SCOUT is one of the smallest folding quadcopters that contains all the features of their bigger siblings. Using a PXFmini flight controller mounted on a Raspberry Pi Zero, it has GPS waypoint navigation capability, the ability to utilize machine vision and machine learning to help carry out missions (such as identifying points of interest in search and rescue operations) and will even have the option to carry a FLIR camera, as well as radio repeater equipment.
There is no smaller quadcopter with this capability. 8.5 inches in length, 5 inches in width, and under 1" tall, SCOUT can fit in most bag pockets and mag pouches. SCOUT has an estimated flight time of about 22 minutes (and with some custom motors, it could do more) utilizing a custom LG HG2 cell modular battery with integrated Battery Management Circuit, the packs can be charged with any 12.6v 0.5-4a CC/CV charger. No special balance charger needed. Weighing in at just over a pound, it can be with you anywhere, anytime.
3D Printed Parts Kit
Printed in ABS preferably. Its flex helps its survivability
I'm currently using 2206 2000Kv motors, but intend to use smaller, more efficient 1806 motors.
I'm currently using 5030 Carbon Fiber props, but intend to use 5020 folding props, if I can find them. More efficient
or more 3s batteries.
I'm using my custom LG HG2 cell packs, made of 3ea LG HG2 Cells and a BMS
SCOUT has been a fairly simple build, however I'm striving for near perfection as far as CAD files and internal wiring is concerned, so it has taken longer than most of my personal quad builds. I'm also working on some issues with SCOUT's firmware. Once those are sorted, we'll be ready for a flight test, and Ill release the CAD files as FOSS, as well as any mods or upgrades I may make.
Starting out, there will be a single wide angle daylight camera on it. However I intend to swap this with a NoIR camera and high intensity IR LEDs, and add a FliR Lepton with the option to overlay that feed on the IR/daylight video for contextual awareness.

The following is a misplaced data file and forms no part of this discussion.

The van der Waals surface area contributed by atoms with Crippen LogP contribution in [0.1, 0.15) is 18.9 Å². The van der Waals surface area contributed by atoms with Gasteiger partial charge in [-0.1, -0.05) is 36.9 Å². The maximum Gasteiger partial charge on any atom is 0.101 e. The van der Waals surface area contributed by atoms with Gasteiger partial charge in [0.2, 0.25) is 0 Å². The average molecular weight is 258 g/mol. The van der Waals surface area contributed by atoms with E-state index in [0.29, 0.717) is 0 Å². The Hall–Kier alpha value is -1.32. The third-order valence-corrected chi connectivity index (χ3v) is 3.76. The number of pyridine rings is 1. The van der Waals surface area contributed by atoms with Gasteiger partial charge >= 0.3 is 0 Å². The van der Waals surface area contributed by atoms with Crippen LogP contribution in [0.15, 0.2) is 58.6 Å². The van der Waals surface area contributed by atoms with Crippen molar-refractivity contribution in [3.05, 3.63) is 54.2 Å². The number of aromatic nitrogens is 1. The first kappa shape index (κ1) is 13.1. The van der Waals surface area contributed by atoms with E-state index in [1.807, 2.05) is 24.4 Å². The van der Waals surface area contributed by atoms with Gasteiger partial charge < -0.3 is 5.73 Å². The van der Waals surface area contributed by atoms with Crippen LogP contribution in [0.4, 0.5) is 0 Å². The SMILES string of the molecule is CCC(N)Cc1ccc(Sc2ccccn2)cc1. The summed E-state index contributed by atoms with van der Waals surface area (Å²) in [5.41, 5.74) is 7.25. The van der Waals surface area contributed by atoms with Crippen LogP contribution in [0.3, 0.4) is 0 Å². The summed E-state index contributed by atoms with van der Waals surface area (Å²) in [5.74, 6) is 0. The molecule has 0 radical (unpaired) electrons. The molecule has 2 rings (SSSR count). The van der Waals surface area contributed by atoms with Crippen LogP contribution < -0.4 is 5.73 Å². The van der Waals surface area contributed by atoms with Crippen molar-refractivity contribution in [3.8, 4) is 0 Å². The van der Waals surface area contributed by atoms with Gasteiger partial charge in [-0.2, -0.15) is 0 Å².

To my knowledge, SCOUT is more advanced than most similar class military quadcopters currently deployed (however not as rugged, of course.) And I only intend to make it a bit smaller and more efficient yet :)
So, Ive been wanting to try an 18650 cell based quad build for a while. 18650 Lithium Ion cells are far safer than LiPo packs, and some are more energy dense as well. The problem comes in getting the power out of the cells, or the C rating. Most cant cope. However 3000mah LG HG2 cells have a rated continuous output of 20a. 3 in series, and you get a 33wh pack, with a ~220w continuous, ~385w peak discharge. This is pretty darn good, given its ~145g weight. For SCOUT, I have added an integrated balance circuit to make charging easier (just plug into a 3d printed dock or 12.6v wall wart), as well as added a hard case, to make transport and installation quick and simple as well. No connectors or cables to fiddle with.
While SCOUT is intended to be a long endurance UAS, at least by micro quad standards, its not intended to be long range. It will be operating using 2.4ghz WiFi for telemetry, control, and FPV (with a standard 2.4ghz radio as a backup, of course)
However if longer range is desired, yagi antennas are your friend :)
This whole kit can easily be carried in your average laptop bag, with relative ease. I will be putting together a custom all in one control unit, and it could also be flown via a laptop or smart phone.
I still need to put a somewhat proper debug kit together for projects like this. Something compact and neat...my desk all too often looks like this:
The PXFmini is an interesting and *very* capable flight controller, however it has its quirks, and Im still putting together an image to make initial setup a breeze. Theres often a couple hours spent setting up a new image in each time, so I'm working to make an easily deployable image, to remove/reduce time spent on it.
SCOUTs chassis has already gone through many iterations, to help make ease of assembly (and more importantly, disassembly/repairs) a breeze. My goal is to be able to print the chassis, and using a set kit of hardware, assemble it. No need to modify or post process the printed parts, come up with custom hardware, etc. Print. Build. Fly.